View photo gallery: The new supercomputer uses graphic processing units as accelerators to achieve a maximum theoretical speed of 20 petaflops.

Oak Ridge National Laboratory has the fastest supercomputer in the world.

The lab’s Titan supercomputer topped the latest list of the world’s 500 fastest supercomputers for Nov. 2012. The Cray XK7 system reached 17.59 petaflops — that’s quadrillions of calculations per second. The machine has over half-a-million processors and over a quarter of a million NVIDIA K20x accelerator cores.

This past summer, Lawrence Livermore National Laboratory’s Sequoia system was named the fastest computer, giving the United States the opportunity to claim the fastest supercomputer mantle for the first time since 2009. Now, the U.S. occupies the top two slots on the Top 500 list.

Oak Ridge unveiled Titan late last month, claiming at the time that it would be named either the fastest or second-fastest high-performance computer in the world. Titan, which is Oak Ridge’s Jaguar system transformed, is different from Sequoia in that it is an open machine. This means researchers in both the public and private sector can use it to run experiments. Livermore’s Sequoia is a secure machine, used exclusively to manage the nation’s nuclear weapons stockpile.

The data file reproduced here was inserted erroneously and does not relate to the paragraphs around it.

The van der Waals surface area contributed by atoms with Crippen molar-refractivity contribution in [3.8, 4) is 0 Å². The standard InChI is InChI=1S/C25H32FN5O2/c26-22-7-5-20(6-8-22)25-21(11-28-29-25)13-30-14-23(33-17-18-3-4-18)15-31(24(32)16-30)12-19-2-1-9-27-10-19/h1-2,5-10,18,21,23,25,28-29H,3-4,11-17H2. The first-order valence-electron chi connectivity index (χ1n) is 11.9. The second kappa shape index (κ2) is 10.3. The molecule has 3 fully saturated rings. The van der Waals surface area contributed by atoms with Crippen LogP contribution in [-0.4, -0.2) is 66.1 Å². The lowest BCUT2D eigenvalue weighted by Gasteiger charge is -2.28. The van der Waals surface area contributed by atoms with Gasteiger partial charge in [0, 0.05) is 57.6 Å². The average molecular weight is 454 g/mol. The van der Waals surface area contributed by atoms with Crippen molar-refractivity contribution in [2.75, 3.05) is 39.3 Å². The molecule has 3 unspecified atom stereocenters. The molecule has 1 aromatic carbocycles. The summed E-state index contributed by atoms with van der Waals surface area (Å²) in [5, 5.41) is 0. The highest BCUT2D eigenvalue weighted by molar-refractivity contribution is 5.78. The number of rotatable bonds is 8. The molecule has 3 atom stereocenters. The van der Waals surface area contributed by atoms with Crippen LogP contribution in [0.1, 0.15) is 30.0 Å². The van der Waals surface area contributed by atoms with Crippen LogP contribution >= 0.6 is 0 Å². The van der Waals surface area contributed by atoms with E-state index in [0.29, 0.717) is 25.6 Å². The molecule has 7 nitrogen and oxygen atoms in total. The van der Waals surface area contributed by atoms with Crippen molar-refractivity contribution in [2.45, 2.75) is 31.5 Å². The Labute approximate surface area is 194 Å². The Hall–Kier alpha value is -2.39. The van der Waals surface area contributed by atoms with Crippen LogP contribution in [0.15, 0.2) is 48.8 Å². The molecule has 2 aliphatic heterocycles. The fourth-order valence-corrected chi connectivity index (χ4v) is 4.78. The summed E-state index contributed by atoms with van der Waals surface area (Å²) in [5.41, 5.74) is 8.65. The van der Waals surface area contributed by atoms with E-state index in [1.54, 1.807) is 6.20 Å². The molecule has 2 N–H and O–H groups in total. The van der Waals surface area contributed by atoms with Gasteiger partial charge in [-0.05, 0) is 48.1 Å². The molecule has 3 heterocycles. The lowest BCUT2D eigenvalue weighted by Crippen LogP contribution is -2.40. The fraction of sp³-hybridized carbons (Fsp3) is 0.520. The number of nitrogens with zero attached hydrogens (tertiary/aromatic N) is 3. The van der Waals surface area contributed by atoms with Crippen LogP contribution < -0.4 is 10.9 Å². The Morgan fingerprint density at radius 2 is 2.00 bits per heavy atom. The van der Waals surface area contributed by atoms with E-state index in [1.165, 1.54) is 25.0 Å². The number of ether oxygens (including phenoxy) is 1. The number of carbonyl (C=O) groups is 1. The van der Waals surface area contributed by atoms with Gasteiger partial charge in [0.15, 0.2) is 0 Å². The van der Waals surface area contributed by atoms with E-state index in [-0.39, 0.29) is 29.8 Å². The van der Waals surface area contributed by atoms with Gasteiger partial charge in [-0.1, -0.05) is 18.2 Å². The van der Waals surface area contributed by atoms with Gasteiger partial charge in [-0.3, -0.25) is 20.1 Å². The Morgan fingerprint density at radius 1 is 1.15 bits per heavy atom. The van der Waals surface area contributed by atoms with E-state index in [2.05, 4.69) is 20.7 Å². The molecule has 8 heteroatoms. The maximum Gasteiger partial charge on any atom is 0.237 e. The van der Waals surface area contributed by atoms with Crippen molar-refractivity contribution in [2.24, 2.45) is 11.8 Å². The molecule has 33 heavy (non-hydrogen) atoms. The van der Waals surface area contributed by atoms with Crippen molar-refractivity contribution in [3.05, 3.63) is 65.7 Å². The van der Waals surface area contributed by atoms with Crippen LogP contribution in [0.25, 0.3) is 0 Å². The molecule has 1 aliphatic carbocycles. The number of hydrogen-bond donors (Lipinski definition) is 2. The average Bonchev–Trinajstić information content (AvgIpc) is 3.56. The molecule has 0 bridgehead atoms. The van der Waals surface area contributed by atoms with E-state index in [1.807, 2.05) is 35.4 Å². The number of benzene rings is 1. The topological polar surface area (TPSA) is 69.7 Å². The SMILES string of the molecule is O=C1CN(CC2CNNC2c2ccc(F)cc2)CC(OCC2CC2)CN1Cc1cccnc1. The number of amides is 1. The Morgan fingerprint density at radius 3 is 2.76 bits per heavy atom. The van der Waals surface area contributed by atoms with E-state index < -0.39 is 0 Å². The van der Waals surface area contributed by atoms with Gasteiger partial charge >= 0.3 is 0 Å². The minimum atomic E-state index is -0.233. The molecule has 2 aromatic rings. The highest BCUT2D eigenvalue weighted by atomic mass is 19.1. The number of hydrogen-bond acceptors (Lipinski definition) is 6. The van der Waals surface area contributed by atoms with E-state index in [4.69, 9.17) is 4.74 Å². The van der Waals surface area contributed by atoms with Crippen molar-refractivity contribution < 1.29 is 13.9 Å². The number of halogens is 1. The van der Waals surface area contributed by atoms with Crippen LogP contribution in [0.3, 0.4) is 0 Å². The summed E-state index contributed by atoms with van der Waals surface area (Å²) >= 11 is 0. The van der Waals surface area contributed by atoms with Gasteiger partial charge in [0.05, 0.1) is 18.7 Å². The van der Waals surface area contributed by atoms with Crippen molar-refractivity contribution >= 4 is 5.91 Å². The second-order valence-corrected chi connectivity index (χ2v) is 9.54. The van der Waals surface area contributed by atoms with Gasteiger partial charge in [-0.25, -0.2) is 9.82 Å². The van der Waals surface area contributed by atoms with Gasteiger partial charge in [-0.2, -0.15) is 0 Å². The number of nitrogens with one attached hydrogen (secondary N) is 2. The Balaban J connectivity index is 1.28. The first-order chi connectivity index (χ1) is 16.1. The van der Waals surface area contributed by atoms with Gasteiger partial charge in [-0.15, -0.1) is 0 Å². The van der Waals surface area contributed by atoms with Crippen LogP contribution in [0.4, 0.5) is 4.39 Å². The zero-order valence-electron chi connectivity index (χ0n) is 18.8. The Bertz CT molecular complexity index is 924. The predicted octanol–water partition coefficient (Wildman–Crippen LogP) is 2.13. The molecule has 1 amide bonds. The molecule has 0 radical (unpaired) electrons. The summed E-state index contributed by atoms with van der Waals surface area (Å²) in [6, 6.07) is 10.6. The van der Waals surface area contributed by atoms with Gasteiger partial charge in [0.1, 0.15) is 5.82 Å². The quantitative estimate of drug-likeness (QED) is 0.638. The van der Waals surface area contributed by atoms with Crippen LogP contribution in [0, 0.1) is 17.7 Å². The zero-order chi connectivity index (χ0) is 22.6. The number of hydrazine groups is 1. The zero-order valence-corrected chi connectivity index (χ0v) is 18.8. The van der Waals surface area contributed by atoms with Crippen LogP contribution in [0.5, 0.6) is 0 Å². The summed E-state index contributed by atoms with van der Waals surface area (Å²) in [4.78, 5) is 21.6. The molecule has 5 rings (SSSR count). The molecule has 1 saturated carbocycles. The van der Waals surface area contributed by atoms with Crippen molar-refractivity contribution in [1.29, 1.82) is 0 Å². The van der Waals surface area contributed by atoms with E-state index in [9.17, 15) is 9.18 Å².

Oak Ridge’s achievement is a realization of one of the president’s national security priorities: making the United States the top achiever in the high-performance computing world. In addition to supercomputing dominance, cybersecurity has been high on the president’s agenda. As The Post’s Ellen Nakashima reports, in mid-October the president signed a secret directive giving the U.S. military permission to act more aggressively in thwarting cyberattacks.

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